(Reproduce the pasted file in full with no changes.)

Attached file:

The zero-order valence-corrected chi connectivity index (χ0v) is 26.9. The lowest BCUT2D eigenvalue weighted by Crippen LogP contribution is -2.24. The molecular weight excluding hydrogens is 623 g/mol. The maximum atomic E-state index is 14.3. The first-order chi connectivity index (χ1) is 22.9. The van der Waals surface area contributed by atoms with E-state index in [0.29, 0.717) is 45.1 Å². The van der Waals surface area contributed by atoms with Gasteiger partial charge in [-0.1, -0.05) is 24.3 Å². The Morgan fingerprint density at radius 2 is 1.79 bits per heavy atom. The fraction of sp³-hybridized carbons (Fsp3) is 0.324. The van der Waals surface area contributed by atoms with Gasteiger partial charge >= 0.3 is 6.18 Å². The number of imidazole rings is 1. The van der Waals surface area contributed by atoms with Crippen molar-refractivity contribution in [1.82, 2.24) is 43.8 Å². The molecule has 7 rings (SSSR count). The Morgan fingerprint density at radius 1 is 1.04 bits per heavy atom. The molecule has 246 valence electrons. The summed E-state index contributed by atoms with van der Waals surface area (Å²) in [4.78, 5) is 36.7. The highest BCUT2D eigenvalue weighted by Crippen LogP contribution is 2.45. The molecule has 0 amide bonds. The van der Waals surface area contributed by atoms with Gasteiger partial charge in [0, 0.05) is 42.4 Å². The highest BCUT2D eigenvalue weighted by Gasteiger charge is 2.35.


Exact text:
The zero-order valence-corrected chi connectivity index (χ0v) is 26.9. The lowest BCUT2D eigenvalue weighted by Crippen LogP contribution is -2.24. The molecular weight excluding hydrogens is 623 g/mol. The maximum atomic E-state index is 14.3. The first-order chi connectivity index (χ1) is 22.9. The van der Waals surface area contributed by atoms with E-state index in [0.29, 0.717) is 45.1 Å². The van der Waals surface area contributed by atoms with Gasteiger partial charge in [-0.1, -0.05) is 24.3 Å². The Morgan fingerprint density at radius 2 is 1.79 bits per heavy atom. The fraction of sp³-hybridized carbons (Fsp3) is 0.324. The van der Waals surface area contributed by atoms with Gasteiger partial charge >= 0.3 is 6.18 Å². The number of imidazole rings is 1. The van der Waals surface area contributed by atoms with Crippen molar-refractivity contribution in [1.82, 2.24) is 43.8 Å². The molecule has 7 rings (SSSR count). The Morgan fingerprint density at radius 1 is 1.04 bits per heavy atom. The molecule has 246 valence electrons. The summed E-state index contributed by atoms with van der Waals surface area (Å²) in [4.78, 5) is 36.7. The highest BCUT2D eigenvalue weighted by Crippen LogP contribution is 2.45. The molecule has 0 amide bonds. The van der Waals surface area contributed by atoms with Gasteiger partial charge in [0, 0.05) is 42.4 Å². The highest BCUT2D eigenvalue weighted by Gasteiger charge is 2.35.